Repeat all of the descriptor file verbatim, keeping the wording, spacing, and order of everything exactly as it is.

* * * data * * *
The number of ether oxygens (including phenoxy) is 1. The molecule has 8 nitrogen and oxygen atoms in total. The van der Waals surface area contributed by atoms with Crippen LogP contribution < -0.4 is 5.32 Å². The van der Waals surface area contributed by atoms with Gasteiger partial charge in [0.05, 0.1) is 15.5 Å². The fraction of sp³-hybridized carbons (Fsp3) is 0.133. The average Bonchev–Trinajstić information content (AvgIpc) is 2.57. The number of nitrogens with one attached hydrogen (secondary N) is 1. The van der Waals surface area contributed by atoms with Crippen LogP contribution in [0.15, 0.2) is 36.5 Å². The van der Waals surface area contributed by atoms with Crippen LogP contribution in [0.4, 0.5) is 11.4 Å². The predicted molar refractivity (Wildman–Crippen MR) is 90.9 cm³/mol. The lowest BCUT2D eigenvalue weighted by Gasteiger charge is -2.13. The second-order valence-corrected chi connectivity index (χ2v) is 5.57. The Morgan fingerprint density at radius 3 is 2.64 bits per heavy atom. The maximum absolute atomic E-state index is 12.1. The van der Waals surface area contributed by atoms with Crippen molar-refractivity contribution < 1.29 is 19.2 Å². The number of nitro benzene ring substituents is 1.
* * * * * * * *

The number of ether oxygens (including phenoxy) is 1. The molecule has 8 nitrogen and oxygen atoms in total. The van der Waals surface area contributed by atoms with Crippen LogP contribution < -0.4 is 5.32 Å². The van der Waals surface area contributed by atoms with Gasteiger partial charge in [0.05, 0.1) is 15.5 Å². The fraction of sp³-hybridized carbons (Fsp3) is 0.133. The average Bonchev–Trinajstić information content (AvgIpc) is 2.57. The number of nitrogens with one attached hydrogen (secondary N) is 1. The van der Waals surface area contributed by atoms with Crippen LogP contribution in [0.15, 0.2) is 36.5 Å². The van der Waals surface area contributed by atoms with Crippen LogP contribution in [0.4, 0.5) is 11.4 Å². The predicted molar refractivity (Wildman–Crippen MR) is 90.9 cm³/mol. The lowest BCUT2D eigenvalue weighted by Gasteiger charge is -2.13. The second-order valence-corrected chi connectivity index (χ2v) is 5.57. The Morgan fingerprint density at radius 3 is 2.64 bits per heavy atom. The maximum absolute atomic E-state index is 12.1. The van der Waals surface area contributed by atoms with Crippen molar-refractivity contribution < 1.29 is 19.2 Å². The number of nitro benzene ring substituents is 1.